8 February 2016

‘You’ve always said you wanted to be part of this. Are you still interested?’

‘Absolutely!’ (Finally!)

14 February 2016

‘We’ll have a team discussion . . . conference call . . . dial in details . . . pass code . . . on the bridge . . .’
‘Umm . . . okay.’ (What language is this? This will be harder than I thought!)

24 February 2016

‘Targets for 2016: Who will own which task? Create a teaching plan. How do we organize and share files? Too heavy for e-mail. Should we use personal e-mails? How can we communicate the same files with our Bankura friends? Needs to be something we can all access . . .’
‘Dropbox!’ (Brilliant!)
‘Files uploaded.’ (How are we ever going to pull this off?)

12 March 2016

‘They now have the set up . . . but first we have to test the technology . . . teaching plan . . . audio books—who’ll make them? . . . select videos . . . how to teach grammar? more plans! . . . implementation has to be foolproof . . . we are giving them hope . . . must see it through . . . to perfection . . .’
‘Sure, of course!’ (We are giving them HOPE! How are we ever going to pull this off?)

3 April 2016

Session One. BabunathDa (Tudu), RasamayDa (Hansda). Selected students from classes 4 to 11. Our team. Introductions. A test run.

10 April 2016

‘Finally we have started taking English classes using Google Chat. Teachers are in Bangalore and Kolkata; students in Bankura.’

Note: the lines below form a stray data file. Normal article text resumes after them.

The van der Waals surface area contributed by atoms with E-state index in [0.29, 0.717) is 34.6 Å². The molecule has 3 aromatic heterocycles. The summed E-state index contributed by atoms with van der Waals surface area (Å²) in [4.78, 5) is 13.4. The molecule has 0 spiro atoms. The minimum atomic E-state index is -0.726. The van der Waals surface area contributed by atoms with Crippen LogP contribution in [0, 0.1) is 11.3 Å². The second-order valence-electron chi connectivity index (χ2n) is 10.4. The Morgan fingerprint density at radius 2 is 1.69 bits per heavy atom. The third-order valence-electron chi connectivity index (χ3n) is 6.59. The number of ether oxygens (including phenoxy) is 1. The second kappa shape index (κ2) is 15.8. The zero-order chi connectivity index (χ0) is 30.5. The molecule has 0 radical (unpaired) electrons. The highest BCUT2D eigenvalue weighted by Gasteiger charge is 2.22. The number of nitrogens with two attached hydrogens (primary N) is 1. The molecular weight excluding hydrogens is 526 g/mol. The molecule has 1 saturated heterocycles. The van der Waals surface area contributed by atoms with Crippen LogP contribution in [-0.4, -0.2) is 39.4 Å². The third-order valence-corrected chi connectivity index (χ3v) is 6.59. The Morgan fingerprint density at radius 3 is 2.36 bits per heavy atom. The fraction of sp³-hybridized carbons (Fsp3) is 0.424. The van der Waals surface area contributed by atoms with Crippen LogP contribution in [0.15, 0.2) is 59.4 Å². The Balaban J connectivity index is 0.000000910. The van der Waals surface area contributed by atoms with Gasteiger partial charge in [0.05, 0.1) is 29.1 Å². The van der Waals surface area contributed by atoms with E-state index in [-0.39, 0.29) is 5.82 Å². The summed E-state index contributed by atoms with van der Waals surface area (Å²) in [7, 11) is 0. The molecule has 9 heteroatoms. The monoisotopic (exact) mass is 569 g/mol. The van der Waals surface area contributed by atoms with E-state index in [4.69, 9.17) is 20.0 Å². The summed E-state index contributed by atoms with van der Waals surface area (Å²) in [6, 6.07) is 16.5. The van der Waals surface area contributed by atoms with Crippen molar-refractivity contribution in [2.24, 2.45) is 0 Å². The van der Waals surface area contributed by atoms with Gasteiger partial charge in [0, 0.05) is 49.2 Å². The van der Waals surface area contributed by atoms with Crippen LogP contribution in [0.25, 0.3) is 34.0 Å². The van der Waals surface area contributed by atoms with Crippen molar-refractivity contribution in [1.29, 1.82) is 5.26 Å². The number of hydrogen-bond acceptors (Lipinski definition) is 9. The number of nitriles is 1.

(This is amazing! This extraordinary bunch of Santhal kids will teach us more than we can ever teach them.)

From 10 April to 10 December. Our Sunday mornings have been so much brighter because of these amazing boys and girls. There have been all kinds of impediments—poor internet connection, power cut, bad weather, school exams for students, work and home pressures for teachers, ill health, long distance, even communication problems arising between teachers and students who don’t always have a common language to explain things and too much geography distancing them from one another—but, most of the teachers and almost all of the students have not missed a single Sunday in these eight months. We have come to know their strengths, weaknesses, dreams, fears; we now recognize the witty and the mischievous, the confident ones and the quiet ones. And all of them have indeed taught us more than we have them.